The district court went on to state, however, that “nothing through [its] scrutiny of the Armor Shield pleadings ․ suggests that the corporate entities were sued because of the activities of any individuals other than Baach or Rogers.” Id.; see also appellees' br. at 50 (asserting the “undisputed testimony at the trial” was that Baach's defense costs were inseparable from those of Corrpro while Rogers' defense costs were inseparable from those of WRA and Baach and Rogers were the only alleged wrongdoers identified in the Armor Shield complaint acting on behalf of Corrpro and WRA respectively). Additionally, it again bears noting that the promulgation of the ES-40 and G-158 standards was the trigger for the Armor Shield litigation. Thus, because the district court has made the determination ASTM says is necessary, we reject ASTM's request that we reverse the district court's order on attribution grounds.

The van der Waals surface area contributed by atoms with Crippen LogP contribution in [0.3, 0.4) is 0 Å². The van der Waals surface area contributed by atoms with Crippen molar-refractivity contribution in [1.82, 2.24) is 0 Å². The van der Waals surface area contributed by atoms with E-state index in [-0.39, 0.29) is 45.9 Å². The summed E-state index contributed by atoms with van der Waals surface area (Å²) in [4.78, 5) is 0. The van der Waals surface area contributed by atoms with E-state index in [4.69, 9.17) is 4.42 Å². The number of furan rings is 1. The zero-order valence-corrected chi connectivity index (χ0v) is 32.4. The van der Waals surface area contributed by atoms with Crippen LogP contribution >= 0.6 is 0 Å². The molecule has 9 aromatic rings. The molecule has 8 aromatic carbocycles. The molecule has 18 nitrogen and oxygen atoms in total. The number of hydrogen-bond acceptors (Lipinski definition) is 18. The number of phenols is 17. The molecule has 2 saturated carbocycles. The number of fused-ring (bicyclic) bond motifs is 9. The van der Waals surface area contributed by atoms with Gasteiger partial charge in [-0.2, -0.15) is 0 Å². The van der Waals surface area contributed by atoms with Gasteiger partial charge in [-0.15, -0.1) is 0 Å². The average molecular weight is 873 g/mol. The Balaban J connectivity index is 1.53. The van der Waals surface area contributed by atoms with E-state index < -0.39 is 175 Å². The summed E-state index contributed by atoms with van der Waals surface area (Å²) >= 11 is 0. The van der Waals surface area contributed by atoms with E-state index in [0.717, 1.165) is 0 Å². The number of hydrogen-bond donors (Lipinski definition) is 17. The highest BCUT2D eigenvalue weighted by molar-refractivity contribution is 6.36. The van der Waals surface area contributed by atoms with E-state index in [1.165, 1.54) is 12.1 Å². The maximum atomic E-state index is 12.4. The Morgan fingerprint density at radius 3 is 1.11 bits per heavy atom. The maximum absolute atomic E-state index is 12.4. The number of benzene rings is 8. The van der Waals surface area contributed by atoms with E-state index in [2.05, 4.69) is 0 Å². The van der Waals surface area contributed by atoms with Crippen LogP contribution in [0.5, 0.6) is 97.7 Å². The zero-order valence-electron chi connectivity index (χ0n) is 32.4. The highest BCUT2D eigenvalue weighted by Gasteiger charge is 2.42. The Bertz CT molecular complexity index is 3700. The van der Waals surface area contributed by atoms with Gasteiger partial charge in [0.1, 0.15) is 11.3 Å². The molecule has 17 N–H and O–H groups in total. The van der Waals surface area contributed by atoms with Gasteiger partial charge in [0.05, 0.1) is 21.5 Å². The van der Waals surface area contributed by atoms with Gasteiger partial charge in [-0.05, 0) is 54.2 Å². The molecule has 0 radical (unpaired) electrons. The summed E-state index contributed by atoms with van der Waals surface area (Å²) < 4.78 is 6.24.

G. Award of attorney's fees in present litigation
ASTM argues finally that the district court erred in holding Baach and Rogers were entitled “to recoup the legal fees that they incurred in defending this declaratory judgment action regarding their right to indemnification.” Appellant's br. at 57. Specifically, ASTM says that the district court's holding “confuses an indemnitee's ability to recover fees associated with an underlying liability litigation with its ability to recover fees associated with indemnification litigation.” Id. Defendants respond that both ASTM Bylaw No. 10.1 and general principles of equity demand that Baach and Rogers be allowed to “recoup” legal fees incurred in defending this declaratory judgment action regarding their right to indemnification. The merits of the parties' respective arguments aside, we do not have jurisdiction to resolve the issue at this time and thus will dismiss the appeal to the extent it challenges the award of attorney's fees in this case.